While I am sure most of you are not familiar with this crazy character, I suspect a lot of you use the tools that he represents. You see, this is Dr. Scripto. I am not sure which delusional drunk came up with the idea and design of the character, but I think it is a fair bet that Stan Lee was not in the room. You see, Dr. Scripto is the mascot… the hero if you will, for PowerShell. Yes, I am serious, and no, I had nothing to do with the cockamamie idea that a scripting environment needed a mascot or hero. I would mention that if it is not enough that someone came up with the idea and sketched it out, this is indeed a three-dimensional bobble-head-like statuette. Yes folks, somebody spent money having these made.
Before I continue with my mockery, I want to mention that I am a huge fan of PowerShell. While I am not an expert, I think it is an excellent scripting environment that either does or will make the lives of IT Professionals the world over easier. In a day and age where servers are moving into the cloud (either private or public) it is a relief that we can now execute the same scripts against all of our servers… wherever they may be. It simplifies our lives in ways that many do not even understand – the back-end management tools, such as System Center and Microsoft Deployment Toolkit, along with dozens of others, are based on PowerShell. Add-ons like PowerCLI allow us to extend the functionality of PowerShell beyond our Windows servers and manage vSphere and vCenter Server. I think PowerShell is incredible, and have written several articles about using it to manage Hyper-V, Active Directory, and more.
I also have a great respect for the PowerShell community. While I may mock them (and they do make it easy, with such fodder as Dr. Scripto and songs like Highway to PowerShell), but they are a passionate group of interesting individuals, some of whom it would even be considered safe to be alone in a room with… although be careful, I am reasonably certain Ed Wilson tried to write a script to reorganize my living room once. There is no question that if you need to figure out how to do anything in PowerShell one of them has either already written about it, or will be more than willing to do so once you post your question on-line.
If you are more interested in face-to-face interactions then they can be found at user group meetings all over the world. Now fellas, I am not saying that any of these gatherings are good places to meet women, but if you want to learn about scripting these are the place to be. (Ladies, to be fair: if you want my advice I would not go there trying to pick up the man of your dreams either…) Experts like Ed Wilson (a long time Microsoft employee), and his wife Teresa (a long-time wife of Ed) not only attend meetings, they (okay, mostly Ed) speak at them all the time. Teresa has even helped to create these groups, and does a wonderful job of connecting like-minded individuals. In fact she is so good at it that she was recently recognized with the prestigious Microsoft MVP Award (in the discipline of PowerShell). Congratulations Teresa!
In fact, it is Teresa who several years ago gave me Dr. Scripto. While not a PowerShell MVP, she said I did a lot to help the community both in the Greater Toronto Area and around the world. I was so honoured that it held a place of honour on my desk for several years, until recently when I emptied my home office and moved into the condo. Dr. Scripto stayed behind temporarily, until such time as he was once again needed.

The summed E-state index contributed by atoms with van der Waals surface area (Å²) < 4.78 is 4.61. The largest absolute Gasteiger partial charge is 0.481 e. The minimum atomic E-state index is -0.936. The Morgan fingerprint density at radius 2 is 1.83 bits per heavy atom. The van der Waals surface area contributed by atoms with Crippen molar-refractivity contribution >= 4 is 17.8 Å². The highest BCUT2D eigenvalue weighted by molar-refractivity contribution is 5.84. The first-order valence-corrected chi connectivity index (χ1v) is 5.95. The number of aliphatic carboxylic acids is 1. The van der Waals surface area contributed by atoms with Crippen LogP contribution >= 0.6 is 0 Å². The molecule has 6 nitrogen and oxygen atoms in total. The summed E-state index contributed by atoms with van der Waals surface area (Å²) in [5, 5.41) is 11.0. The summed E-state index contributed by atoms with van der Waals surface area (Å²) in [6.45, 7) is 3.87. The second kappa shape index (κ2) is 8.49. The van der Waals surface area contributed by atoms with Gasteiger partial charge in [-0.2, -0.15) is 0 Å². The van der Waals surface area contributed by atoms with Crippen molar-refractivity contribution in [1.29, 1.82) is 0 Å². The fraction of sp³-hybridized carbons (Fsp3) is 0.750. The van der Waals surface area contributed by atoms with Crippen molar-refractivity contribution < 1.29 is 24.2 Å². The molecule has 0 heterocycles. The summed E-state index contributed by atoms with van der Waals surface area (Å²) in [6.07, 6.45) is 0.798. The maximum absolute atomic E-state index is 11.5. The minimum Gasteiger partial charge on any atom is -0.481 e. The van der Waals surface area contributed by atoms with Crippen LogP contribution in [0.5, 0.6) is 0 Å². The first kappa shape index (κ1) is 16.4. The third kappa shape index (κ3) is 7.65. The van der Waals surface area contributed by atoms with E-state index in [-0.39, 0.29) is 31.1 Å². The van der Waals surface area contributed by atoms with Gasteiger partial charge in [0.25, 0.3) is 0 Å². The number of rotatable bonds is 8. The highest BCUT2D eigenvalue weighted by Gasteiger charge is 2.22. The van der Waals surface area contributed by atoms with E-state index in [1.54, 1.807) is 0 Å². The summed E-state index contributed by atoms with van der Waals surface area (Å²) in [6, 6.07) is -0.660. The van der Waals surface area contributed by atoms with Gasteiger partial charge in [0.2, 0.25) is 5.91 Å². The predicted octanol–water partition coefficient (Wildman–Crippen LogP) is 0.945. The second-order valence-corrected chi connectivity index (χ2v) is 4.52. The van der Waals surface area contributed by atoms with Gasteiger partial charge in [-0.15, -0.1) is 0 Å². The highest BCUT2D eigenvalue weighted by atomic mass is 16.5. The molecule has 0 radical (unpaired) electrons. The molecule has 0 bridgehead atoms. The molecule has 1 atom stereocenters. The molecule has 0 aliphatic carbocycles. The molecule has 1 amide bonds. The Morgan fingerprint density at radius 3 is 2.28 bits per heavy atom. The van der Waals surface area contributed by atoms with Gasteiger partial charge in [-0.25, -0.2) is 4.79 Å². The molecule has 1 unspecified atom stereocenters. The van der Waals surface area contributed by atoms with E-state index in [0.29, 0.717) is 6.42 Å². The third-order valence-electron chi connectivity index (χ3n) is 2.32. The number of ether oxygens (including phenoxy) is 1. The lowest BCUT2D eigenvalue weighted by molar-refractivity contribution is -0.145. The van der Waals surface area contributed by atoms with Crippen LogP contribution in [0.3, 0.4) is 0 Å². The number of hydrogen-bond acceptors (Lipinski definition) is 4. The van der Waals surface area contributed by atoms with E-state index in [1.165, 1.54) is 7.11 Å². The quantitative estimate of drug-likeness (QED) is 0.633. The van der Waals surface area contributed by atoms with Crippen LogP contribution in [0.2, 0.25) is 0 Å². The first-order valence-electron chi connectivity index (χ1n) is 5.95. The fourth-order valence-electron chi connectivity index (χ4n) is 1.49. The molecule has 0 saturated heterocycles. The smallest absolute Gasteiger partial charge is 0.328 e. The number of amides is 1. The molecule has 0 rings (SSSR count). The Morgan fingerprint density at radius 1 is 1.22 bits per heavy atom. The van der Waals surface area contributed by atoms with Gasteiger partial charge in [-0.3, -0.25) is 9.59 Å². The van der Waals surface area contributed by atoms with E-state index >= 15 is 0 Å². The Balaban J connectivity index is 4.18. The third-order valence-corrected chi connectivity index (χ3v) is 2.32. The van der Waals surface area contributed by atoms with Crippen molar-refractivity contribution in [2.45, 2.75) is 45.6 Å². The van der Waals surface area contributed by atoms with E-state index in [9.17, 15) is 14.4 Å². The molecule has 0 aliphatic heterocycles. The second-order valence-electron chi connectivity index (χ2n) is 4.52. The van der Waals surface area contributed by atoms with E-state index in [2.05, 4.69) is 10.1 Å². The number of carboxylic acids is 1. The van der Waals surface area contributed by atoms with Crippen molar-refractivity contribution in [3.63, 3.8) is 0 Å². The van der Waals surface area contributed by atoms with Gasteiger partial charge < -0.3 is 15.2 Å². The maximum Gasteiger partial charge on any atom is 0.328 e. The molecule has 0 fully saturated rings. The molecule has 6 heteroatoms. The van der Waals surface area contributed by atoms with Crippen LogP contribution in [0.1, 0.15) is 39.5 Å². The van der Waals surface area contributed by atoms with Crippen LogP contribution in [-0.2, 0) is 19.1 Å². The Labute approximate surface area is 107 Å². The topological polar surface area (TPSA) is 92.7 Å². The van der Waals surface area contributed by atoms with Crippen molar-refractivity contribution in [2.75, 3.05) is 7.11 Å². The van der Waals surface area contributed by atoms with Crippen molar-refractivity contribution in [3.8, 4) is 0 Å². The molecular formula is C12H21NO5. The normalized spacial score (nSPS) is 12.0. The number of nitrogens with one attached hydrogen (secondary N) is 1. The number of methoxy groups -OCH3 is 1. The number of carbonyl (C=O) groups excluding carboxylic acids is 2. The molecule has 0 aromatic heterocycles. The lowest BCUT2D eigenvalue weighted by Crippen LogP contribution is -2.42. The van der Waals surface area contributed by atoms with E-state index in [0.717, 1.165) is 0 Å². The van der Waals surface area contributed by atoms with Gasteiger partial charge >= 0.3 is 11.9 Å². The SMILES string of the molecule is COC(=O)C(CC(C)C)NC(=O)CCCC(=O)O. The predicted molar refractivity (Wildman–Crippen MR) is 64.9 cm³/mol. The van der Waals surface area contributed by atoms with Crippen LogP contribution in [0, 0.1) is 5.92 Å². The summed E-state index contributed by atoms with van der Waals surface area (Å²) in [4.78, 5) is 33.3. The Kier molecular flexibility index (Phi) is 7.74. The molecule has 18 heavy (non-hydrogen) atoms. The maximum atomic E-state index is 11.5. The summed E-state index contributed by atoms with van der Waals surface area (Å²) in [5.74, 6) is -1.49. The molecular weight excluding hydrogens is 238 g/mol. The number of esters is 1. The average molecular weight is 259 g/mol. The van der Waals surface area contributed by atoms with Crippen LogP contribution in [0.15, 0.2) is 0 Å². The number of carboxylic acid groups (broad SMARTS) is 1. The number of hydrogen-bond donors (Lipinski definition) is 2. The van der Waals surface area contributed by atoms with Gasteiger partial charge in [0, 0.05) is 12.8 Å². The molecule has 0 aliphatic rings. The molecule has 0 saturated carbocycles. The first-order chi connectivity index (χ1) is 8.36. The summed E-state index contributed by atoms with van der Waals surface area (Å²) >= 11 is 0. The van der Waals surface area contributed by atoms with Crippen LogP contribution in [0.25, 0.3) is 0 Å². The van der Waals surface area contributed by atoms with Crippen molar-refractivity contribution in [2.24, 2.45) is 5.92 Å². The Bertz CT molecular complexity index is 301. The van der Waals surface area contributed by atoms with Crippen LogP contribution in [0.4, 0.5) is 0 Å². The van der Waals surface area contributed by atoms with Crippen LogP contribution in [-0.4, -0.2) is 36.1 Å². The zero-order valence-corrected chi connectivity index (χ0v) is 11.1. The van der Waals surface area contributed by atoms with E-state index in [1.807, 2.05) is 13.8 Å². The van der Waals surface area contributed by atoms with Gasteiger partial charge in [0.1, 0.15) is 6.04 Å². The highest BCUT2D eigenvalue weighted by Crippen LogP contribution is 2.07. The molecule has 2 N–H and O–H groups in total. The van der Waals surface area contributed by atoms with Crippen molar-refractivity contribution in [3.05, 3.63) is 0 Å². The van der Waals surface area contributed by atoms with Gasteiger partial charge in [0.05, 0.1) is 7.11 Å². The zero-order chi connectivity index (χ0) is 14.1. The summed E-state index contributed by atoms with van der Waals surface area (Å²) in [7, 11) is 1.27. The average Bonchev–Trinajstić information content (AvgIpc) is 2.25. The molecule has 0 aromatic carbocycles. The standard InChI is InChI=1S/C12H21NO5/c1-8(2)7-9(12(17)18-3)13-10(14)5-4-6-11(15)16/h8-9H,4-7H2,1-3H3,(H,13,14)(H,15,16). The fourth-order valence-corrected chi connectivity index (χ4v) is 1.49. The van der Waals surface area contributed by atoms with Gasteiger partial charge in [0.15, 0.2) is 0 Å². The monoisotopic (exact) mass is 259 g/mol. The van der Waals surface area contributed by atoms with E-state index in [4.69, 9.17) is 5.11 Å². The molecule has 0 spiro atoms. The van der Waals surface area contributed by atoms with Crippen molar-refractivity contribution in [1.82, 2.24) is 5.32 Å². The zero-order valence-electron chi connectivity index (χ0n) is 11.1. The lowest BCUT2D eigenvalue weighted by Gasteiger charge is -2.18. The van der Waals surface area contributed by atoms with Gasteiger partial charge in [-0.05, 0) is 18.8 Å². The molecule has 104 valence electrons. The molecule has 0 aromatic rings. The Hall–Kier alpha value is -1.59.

Recently Teresa and I had the opportunity to get together at the Microsoft MVP Summit in Redmond, Washington. She told me that it was indeed a shame that a couple of very well known PowerShell MVPs told her that they had never received a Dr. Scripto Bobble-Head. She was disappointed that there was nothing that she could do for them, but alas, they were a limited edition one-time deal, and even if there was budget to make a new batch (there isn’t) it would diminish the cachet of the existing ones to make more. She told me the name of the MVP who did not have one, and I immediately recognized it. It is a shame that he did not have one of these prized (??) collectibles.
‘Teresa, you know your friendship has meant the world to me for many years, and I cherish the gifts you gave to me. However I know that this MVP is very deserving. As such, I am willing to part with my limited edition, extremely rare, priceless collectible Dr. Scripto Bobble-Head in order to right what you perceive to be an injustice. If you give me the shipping address of the MVP, along with a cheque for $2,500.00 made out to cash, I will ship it to him.’
…Okay, the part about the cheque was made up… and I embellished a bit, but the long and the short of it was that when I returned to Canada I was going to look (carefully) through the boxes that my office was packed into to find Dr. Scripto, and if I was able to find it I would give it to the MVP in question.
As you can see from the picture, Dr. Scripto has been located. He is alive and well, with nary a scratch on him. He has spent several years – good years – sitting on my desk, but alas, he is needed elsewhere. When I prepare for my next trip to the USA I will wrap him carefully so that he will not be damaged in transit to his new home… wherever that may be.
If you do not have your own limited edition Dr. Scripto Bobble-Head, don’t worry… you can still learn to script like a champ using the knowledge he brought forth. He has his own page on Technet.Microsoft.com (Doctor Scripto’s Script Shop), his own Twitter account, and a number of YouTube videos (which were obviously not made by anyone with a firm grasp on reality or sanity). Don’t worry, he will be with you in spirit… and hopefully in good sanity!